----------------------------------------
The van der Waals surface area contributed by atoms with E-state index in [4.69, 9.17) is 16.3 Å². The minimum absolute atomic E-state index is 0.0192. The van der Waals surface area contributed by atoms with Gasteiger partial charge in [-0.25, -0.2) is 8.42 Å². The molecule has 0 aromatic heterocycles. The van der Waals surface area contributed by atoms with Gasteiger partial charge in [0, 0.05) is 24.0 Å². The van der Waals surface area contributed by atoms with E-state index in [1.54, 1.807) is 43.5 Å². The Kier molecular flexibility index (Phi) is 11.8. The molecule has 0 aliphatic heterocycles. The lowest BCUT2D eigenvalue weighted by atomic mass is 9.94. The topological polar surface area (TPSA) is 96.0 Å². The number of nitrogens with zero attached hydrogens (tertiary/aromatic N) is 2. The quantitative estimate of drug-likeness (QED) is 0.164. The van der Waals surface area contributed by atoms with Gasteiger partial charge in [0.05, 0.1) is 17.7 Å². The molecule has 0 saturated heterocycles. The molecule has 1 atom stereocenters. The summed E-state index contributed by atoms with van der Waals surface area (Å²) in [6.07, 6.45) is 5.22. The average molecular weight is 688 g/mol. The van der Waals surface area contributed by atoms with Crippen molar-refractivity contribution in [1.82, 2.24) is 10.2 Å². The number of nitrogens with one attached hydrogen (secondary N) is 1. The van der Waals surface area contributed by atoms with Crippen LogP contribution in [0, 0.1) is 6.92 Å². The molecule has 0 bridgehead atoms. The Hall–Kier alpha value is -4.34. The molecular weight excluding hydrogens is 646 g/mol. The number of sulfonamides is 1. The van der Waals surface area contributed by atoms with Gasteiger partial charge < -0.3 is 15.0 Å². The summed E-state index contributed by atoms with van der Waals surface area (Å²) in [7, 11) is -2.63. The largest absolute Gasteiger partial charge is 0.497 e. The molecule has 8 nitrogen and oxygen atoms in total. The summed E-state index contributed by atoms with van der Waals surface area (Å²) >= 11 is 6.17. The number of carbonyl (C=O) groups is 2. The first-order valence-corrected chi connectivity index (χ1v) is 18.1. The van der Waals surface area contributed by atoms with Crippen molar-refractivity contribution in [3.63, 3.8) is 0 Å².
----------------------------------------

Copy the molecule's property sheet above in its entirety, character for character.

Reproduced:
The van der Waals surface area contributed by atoms with E-state index in [4.69, 9.17) is 16.3 Å². The minimum absolute atomic E-state index is 0.0192. The van der Waals surface area contributed by atoms with Gasteiger partial charge in [-0.25, -0.2) is 8.42 Å². The molecule has 0 aromatic heterocycles. The van der Waals surface area contributed by atoms with Gasteiger partial charge in [0, 0.05) is 24.0 Å². The van der Waals surface area contributed by atoms with E-state index in [1.54, 1.807) is 43.5 Å². The Kier molecular flexibility index (Phi) is 11.8. The molecule has 0 aliphatic heterocycles. The lowest BCUT2D eigenvalue weighted by atomic mass is 9.94. The topological polar surface area (TPSA) is 96.0 Å². The number of nitrogens with zero attached hydrogens (tertiary/aromatic N) is 2. The quantitative estimate of drug-likeness (QED) is 0.164. The van der Waals surface area contributed by atoms with Gasteiger partial charge in [0.05, 0.1) is 17.7 Å². The molecule has 0 saturated heterocycles. The molecule has 1 atom stereocenters. The summed E-state index contributed by atoms with van der Waals surface area (Å²) in [6.07, 6.45) is 5.22. The average molecular weight is 688 g/mol. The van der Waals surface area contributed by atoms with Crippen molar-refractivity contribution in [1.82, 2.24) is 10.2 Å². The number of nitrogens with one attached hydrogen (secondary N) is 1. The van der Waals surface area contributed by atoms with Crippen LogP contribution in [0, 0.1) is 6.92 Å². The molecule has 0 bridgehead atoms. The Hall–Kier alpha value is -4.34. The molecular weight excluding hydrogens is 646 g/mol. The number of sulfonamides is 1. The van der Waals surface area contributed by atoms with Gasteiger partial charge < -0.3 is 15.0 Å². The summed E-state index contributed by atoms with van der Waals surface area (Å²) in [7, 11) is -2.63. The largest absolute Gasteiger partial charge is 0.497 e. The molecule has 8 nitrogen and oxygen atoms in total. The summed E-state index contributed by atoms with van der Waals surface area (Å²) >= 11 is 6.17. The number of carbonyl (C=O) groups is 2. The first-order valence-corrected chi connectivity index (χ1v) is 18.1. The van der Waals surface area contributed by atoms with Crippen molar-refractivity contribution in [3.63, 3.8) is 0 Å².